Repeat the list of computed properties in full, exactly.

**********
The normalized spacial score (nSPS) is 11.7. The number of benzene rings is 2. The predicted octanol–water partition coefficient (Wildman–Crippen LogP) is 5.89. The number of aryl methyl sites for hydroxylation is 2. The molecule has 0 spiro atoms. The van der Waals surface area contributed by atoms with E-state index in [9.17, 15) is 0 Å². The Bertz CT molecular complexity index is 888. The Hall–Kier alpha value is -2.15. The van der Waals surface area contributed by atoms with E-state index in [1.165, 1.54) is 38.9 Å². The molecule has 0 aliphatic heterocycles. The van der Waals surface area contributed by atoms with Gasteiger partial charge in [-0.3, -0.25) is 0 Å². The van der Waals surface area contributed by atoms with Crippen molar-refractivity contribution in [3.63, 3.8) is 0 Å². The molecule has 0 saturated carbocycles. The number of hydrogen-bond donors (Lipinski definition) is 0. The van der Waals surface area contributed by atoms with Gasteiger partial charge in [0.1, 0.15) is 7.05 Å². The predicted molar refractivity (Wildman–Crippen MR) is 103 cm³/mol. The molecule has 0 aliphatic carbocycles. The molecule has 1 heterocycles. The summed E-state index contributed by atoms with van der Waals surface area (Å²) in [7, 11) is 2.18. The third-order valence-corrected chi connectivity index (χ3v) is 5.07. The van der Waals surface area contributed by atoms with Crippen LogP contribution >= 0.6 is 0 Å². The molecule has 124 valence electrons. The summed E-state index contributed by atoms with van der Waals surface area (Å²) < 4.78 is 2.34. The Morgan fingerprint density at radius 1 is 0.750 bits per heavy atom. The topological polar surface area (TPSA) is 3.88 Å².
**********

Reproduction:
The normalized spacial score (nSPS) is 11.7. The number of benzene rings is 2. The predicted octanol–water partition coefficient (Wildman–Crippen LogP) is 5.89. The number of aryl methyl sites for hydroxylation is 2. The molecule has 0 spiro atoms. The van der Waals surface area contributed by atoms with E-state index in [9.17, 15) is 0 Å². The Bertz CT molecular complexity index is 888. The Hall–Kier alpha value is -2.15. The van der Waals surface area contributed by atoms with E-state index in [1.165, 1.54) is 38.9 Å². The molecule has 0 aliphatic heterocycles. The van der Waals surface area contributed by atoms with Gasteiger partial charge in [-0.3, -0.25) is 0 Å². The van der Waals surface area contributed by atoms with Crippen molar-refractivity contribution in [3.63, 3.8) is 0 Å². The molecule has 0 saturated carbocycles. The number of hydrogen-bond donors (Lipinski definition) is 0. The van der Waals surface area contributed by atoms with Gasteiger partial charge in [0.1, 0.15) is 7.05 Å². The predicted molar refractivity (Wildman–Crippen MR) is 103 cm³/mol. The molecule has 0 aliphatic carbocycles. The molecule has 1 heterocycles. The summed E-state index contributed by atoms with van der Waals surface area (Å²) in [7, 11) is 2.18. The third-order valence-corrected chi connectivity index (χ3v) is 5.07. The van der Waals surface area contributed by atoms with Crippen LogP contribution >= 0.6 is 0 Å². The molecule has 124 valence electrons. The summed E-state index contributed by atoms with van der Waals surface area (Å²) < 4.78 is 2.34. The Morgan fingerprint density at radius 1 is 0.750 bits per heavy atom. The topological polar surface area (TPSA) is 3.88 Å².